Bibliography - Industry and work: Architecture
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Architectural Notices Relating Chiefly to Churches in the County of Sussex, by Rev. J. L. Petit, M.A., published 1849 in The Archaeological Journal (vol. 6, article, pp.137-145)   View Online

The Architectural History of Boxgrove Priory, by Rev. J. L. Petit, M.A., F.S.A., published 1861 (Chichester: William Hayley Mason) accessible at: W.S.R.O. [Lib 2849][Lib 15693] & R.I.B.A. Library & West Sussex Libraries   View Online

Architectural History of St. Mary's Church, New Shoreham, by Edmund Sharpe, M.A., F.R.I.B.A., published 1861 (Chichester: William Hayley Mason) accessible at: W.S.R.O. [Lib 2849][Lib 15693] & R.I.B.A. Library & West Sussex Libraries   View Online

The Architectural History of Chichester Cathedral, by Rev. R. Willis, M.A., F.R.S., published 1861 (Chichester: William Hayley Mason) accessible at: W.S.R.O. [Lib 2849][Lib 15693] & R.I.B.A. Library & West Sussex Libraries   View Online

The De Warrenne 'Chequy' in Architecture, by M. A. Lower, published 1862 in Sussex Archæological Collections (vol. 14, notes & queries, pp.263-264) accessible at: W.S.R.O. [Lib 2099] & The Keep [LIB/500233] & S.A.S. library   View Online

A Quiet Corner of England. Studies of Landscape and Architecture in Winchelsea, Rye and Romney Marsh, with numerous illustrations by Alfred Dawson, by Basil Champneys, published 1875 (64 pp., London: Seeley, Jackson and Halliday) accessible at: & West Sussex Libraries & East Sussex Libraries

The Architectural History of the Cluniac Priory of St. Pancras at Lewes, by W. H. St John Hope, B.A., F.S.A., published 1884 in The Archaeological Journal (vol. 41, article, pp.1-34)   View Online

Sussex Domestic Architecture in its Humbler Aspects, by J. L. André, published 1886 in Sussex Archæological Collections (vol. 34, article, pp.39-56) accessible at: W.S.R.O. [Lib 2119] & The Keep [LIB/500252] & S.A.S. library   View Online

The Architectural History of the Cluniac Priory of St Pancras at Lewes, by W. H. St John Hope, published 1886 in Sussex Archæological Collections (vol. 34, article, pp.71-106) accessible at: W.S.R.O. [Lib 2119] & The Keep [LIB/500252] & S.A.S. library   View Online

Some Notes upon the Architecture of Otehall, in the parish of Wivelsfield, Sussex, by Ralph Nevill, published 1886 in Sussex Archæological Collections (vol. 34, article, pp.255-257) accessible at: W.S.R.O. [Lib 2119] & The Keep [LIB/500252] & S.A.S. library   View Online

Marks on Eastbourne Old Church, by Geo. M. Atkinson, published 1893 in Archaeological Journal (50(1), article, pp.133-136)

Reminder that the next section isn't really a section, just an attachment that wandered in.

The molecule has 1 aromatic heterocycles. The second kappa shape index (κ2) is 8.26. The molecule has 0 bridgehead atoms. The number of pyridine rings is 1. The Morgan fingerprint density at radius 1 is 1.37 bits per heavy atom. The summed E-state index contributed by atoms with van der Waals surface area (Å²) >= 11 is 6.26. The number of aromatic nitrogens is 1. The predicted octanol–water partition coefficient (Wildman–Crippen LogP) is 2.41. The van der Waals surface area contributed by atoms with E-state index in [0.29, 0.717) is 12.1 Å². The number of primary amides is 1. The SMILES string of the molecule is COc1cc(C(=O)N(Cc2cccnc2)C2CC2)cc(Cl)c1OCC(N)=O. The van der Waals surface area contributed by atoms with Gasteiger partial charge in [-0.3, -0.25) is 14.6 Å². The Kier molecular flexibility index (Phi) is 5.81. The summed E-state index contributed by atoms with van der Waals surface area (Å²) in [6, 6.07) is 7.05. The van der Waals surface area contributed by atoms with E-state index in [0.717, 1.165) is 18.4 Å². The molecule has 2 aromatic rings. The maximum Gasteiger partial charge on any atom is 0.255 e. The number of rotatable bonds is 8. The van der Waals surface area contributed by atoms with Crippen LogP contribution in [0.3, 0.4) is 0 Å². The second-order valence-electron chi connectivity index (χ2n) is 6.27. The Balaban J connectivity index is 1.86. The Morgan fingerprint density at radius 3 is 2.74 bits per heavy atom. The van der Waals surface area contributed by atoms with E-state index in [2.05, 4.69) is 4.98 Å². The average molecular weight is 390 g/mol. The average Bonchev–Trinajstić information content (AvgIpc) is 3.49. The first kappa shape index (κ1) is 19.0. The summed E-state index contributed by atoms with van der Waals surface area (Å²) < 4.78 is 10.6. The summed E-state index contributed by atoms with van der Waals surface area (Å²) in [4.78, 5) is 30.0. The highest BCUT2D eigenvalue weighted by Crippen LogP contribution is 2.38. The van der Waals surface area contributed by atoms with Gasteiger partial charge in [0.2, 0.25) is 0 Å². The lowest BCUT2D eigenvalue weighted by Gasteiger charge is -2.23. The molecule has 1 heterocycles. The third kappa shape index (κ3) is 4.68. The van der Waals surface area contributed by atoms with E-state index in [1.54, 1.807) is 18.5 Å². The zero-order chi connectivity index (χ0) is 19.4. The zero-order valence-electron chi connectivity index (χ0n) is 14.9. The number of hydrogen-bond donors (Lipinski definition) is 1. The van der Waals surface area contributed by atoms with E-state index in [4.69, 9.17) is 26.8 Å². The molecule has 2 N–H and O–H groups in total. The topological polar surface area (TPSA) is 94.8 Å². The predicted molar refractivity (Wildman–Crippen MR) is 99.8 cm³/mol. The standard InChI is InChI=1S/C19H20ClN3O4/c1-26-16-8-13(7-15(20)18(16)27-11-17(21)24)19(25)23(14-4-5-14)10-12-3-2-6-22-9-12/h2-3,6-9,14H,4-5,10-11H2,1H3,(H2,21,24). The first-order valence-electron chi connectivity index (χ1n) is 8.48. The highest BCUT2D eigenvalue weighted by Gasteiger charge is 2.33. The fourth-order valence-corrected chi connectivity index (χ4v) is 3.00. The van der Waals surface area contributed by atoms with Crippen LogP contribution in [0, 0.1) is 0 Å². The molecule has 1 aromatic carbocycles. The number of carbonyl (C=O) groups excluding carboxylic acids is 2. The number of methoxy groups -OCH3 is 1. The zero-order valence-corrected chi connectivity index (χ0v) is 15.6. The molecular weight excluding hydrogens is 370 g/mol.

The Low Side Windows of Sussex Churches, by Philip Mainwaring Johnston, published 1898 in Sussex Archæological Collections (vol. 41, article, pp.159-202) accessible at: W.S.R.O. [Lib 2126] & The Keep [LIB/500259] & S.A.S. library   View Online

The Low Side Windows of Sussex Churches, by Philip Mainwaring Johnston, published 1898 in Sussex Archæological Collections (vol. 41, notes & queries, pp.242-243) accessible at: W.S.R.O. [Lib 2126] & The Keep [LIB/500259] & S.A.S. library   View Online

The Low Side Windows of Sussex Churches, continued, by Philip Mainwaring Johnston, published 1899 in Sussex Archæological Collections (vol. 42, article, pp.117-179) accessible at: W.S.R.O. [Lib 2127] & The Keep [LIB/500260] & S.A.S. library   View Online

The Low Side Windows of Sussex Churches, by W. Heneage Legge, published 1899 in Sussex Archæological Collections (vol. 42, notes & queries, pp.248-249) accessible at: W.S.R.O. [Lib 2127] & The Keep [LIB/500260] & S.A.S. library   View Online

The Low Side Windows of Sussex Churches, by Philip M. Johnston, published 1900 in Sussex Archæological Collections (vol. 43, notes & queries, p.276) accessible at: W.S.R.O. [Lib 2128] & The Keep [LIB/500261] & S.A.S. library   View Online

Old English Doorways: a series of examples from Tudor time to the end of the XVII century, by W. G. Davie and H. Tanner, published 1903 (London: B. T. Batsford) accessible at: & West Sussex Libraries & East Sussex Libraries

Three East Sussex Churches. Battle, Icklesham, Peasmarsh. A study of their Architectural History. 1. Battle, by Greville M. Livett, vicarof Wateringbury, Kent, published 1903 in Sussex Archæological Collections (vol. 46, article, pp.69-93) accessible at: W.S.R.O. [Lib 2131] & The Keep [LIB/500264] & S.A.S. library   View Online

Three East Sussex Churches. Battle, Peasmarsh, Icklesham. A Study of their Architectural History. 2. Peasmarsh, by Greville M. Livett, F.S.A., vicarof Wateringbury, Kent, published 1904 in Sussex Archæological Collections (vol. 47, article, pp.35-46) accessible at: W.S.R.O. [Lib 2132] & The Keep [LIB/500265] & S.A.S. library   View Online

Three East Sussex Churches. Battle, Peasmarsh, Icklesham. A Study of their Architectural History. 3. Icklesham, by Greville M. Livett, F.S.A., vicarof Wateringbury, Kent, published 1905 in Sussex Archæological Collections (vol. 48, article, pp.38-64) accessible at: W.S.R.O. [Lib 2133] & The Keep [LIB/500266] & S.A.S. library   View Online

Churches and other Antiquities of West Sussex: with architectural and historical notes, by A. H. Peat and L. C. Halsted, published 1906 (iv + 184 pp. & 31 illus., Chichester: J. W. Moore) accessible at: W.S.R.O. [Lib 58] & R.I.B.A. Library & West Sussex Libraries

The Victoria History of the County of Sussex, edited by William Page, F.S.A., published 1907 (vol. 2: Ecclesiastical, Maritime, Social and Economic History, Population 1801-1901, Industries, Agriculture, Forestry, Architecture, Schools and Sport, xv + 481 pp. (facsimile edition published 1973), London: Victoria County History, ISBN-10: 0712905863 & ISBN-13: 9780712905862) accessible at: W.S.R.O. [Lib 2399][Lib 9097] & The Keep [LIB/500090][Lib/504899] & R.I.B.A. Library & West Sussex Libraries & East Sussex Libraries   View Online